An array of Russia-linked bots, trolls, and sites like one called USAReally appear to be testing the waters for pulling off meddling similar to that seen in the 2016 presidential election in the upcoming midterms, reports the AP. USAReally was launched in May by the Federal News Agency, part of an empire allegedly run by Putin ally Yevgeny Prigozhin that includes the Internet Research Agency—the "troll factory" whose members were indicted by Robert Mueller this year. USAReally's Moscow offices are in the same building as the Federal News Agency. The USAReally site appears oddly amateurish and obviously Russian, with grammatical flubs and links to Russian social networks. It says it's aimed at providing Americans "objective and independent" information, and chief editor Alexander Malkevich says it's not about influencing the midterms.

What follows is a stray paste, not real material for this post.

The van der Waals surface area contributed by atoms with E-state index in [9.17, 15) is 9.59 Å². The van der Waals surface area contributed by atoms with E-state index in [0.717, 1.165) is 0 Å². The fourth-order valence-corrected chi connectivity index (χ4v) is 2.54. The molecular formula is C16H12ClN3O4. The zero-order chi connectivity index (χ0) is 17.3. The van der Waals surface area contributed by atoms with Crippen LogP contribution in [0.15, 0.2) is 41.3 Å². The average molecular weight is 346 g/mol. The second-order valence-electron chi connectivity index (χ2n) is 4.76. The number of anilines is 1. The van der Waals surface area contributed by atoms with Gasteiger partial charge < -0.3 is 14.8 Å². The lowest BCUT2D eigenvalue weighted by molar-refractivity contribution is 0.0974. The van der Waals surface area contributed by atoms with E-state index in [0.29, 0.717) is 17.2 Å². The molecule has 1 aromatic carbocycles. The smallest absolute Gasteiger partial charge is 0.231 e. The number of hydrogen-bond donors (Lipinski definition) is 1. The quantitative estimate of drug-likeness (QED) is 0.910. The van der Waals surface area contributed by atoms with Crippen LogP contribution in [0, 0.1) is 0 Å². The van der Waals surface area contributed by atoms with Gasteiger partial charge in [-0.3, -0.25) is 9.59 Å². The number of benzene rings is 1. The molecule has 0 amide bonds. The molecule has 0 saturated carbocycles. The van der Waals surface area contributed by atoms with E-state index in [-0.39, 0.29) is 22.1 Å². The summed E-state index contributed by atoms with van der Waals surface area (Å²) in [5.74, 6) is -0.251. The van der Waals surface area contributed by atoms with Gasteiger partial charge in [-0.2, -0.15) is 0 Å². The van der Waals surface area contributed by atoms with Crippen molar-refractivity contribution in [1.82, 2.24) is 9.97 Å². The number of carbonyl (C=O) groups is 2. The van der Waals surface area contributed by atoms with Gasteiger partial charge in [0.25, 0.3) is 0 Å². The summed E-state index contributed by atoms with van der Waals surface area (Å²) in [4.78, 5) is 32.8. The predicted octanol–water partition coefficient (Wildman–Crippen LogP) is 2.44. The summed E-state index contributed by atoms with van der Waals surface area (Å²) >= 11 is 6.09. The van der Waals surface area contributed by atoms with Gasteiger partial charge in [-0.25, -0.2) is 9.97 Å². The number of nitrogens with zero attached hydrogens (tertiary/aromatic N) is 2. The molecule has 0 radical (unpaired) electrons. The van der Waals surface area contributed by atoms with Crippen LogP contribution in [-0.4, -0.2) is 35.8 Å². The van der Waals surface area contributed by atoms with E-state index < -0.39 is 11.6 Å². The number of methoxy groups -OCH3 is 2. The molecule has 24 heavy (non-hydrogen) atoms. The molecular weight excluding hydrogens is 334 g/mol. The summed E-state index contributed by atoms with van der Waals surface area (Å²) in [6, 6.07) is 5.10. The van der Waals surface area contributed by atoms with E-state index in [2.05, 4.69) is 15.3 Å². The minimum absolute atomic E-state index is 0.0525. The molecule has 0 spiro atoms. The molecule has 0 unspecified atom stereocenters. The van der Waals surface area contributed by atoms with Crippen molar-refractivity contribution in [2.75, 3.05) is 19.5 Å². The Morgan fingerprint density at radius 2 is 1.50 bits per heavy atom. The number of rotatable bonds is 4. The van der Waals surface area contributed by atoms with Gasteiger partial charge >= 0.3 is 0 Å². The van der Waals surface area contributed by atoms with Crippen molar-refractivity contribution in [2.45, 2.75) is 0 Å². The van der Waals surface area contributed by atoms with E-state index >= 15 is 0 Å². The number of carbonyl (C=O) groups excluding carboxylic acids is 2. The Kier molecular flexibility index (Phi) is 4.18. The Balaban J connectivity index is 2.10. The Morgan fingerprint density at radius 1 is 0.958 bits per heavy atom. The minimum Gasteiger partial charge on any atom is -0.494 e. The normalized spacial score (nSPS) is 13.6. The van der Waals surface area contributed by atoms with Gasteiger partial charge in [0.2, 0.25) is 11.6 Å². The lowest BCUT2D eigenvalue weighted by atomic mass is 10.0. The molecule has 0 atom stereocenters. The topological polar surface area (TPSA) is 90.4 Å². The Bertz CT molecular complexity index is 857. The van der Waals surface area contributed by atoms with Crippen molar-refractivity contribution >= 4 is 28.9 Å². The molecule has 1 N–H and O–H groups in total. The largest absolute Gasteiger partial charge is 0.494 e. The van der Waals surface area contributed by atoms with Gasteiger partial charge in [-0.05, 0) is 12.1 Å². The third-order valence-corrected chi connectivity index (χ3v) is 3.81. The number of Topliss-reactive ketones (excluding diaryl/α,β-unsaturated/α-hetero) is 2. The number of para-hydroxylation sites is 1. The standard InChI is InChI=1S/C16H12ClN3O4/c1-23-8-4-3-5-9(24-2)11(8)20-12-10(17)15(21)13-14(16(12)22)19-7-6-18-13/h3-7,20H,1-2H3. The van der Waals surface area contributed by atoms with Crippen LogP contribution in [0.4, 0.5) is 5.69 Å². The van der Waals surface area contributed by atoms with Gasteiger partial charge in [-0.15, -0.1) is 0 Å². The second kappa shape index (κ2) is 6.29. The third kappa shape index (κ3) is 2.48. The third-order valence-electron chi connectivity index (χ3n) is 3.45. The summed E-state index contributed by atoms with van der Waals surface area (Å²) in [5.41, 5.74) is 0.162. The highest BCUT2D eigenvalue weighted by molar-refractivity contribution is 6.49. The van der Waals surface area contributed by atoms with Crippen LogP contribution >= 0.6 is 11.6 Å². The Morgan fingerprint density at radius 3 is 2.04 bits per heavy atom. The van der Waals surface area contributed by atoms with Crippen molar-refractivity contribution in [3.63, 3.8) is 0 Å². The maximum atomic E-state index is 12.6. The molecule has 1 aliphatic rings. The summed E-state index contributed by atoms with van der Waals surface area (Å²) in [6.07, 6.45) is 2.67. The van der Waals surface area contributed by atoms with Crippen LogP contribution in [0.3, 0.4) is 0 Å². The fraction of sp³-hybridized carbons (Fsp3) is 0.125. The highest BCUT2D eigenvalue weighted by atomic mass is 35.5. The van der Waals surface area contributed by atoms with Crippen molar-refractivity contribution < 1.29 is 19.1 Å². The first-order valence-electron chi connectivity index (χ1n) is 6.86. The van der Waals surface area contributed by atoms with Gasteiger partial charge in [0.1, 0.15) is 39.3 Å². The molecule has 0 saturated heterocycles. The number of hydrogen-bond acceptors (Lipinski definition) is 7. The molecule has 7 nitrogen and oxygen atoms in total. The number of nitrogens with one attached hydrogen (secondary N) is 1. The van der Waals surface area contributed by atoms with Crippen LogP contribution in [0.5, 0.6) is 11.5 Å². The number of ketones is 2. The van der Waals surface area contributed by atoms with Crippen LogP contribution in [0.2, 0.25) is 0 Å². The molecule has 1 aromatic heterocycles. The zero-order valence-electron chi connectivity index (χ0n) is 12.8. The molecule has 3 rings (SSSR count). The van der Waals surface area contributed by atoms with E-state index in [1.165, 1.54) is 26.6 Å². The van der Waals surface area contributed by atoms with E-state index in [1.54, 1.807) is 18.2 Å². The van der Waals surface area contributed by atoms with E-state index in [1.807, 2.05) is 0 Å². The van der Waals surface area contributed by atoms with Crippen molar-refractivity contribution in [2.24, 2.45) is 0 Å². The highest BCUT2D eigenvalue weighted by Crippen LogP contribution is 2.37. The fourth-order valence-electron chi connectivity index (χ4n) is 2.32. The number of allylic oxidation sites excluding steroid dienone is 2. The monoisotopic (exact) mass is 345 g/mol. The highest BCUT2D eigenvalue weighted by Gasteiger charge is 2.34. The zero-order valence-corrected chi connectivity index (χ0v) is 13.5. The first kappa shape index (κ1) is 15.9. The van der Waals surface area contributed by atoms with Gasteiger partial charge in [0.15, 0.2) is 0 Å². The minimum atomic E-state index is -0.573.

Most online manipulation ahead of the midterm election is coming from US sources, experts say. They worry that focusing on Russian spy-mongering may distract authorities from more dangerous homegrown threats. There is Russian activity, to be sure. But it appears aimed less at swaying the US Congress one way or another and more at proving to fellow Russians that democracy is unsafe—and thereby legitimizing Putin's autocratic rule at home. While security services are on high alert, "the intelligence community has yet to see evidence of a robust campaign aimed at tampering with election infrastructure along the lines of 2016," Christopher Krebs, the undersecretary at the Department of Homeland Security, told a congressional hearing Wednesday. The AP has more.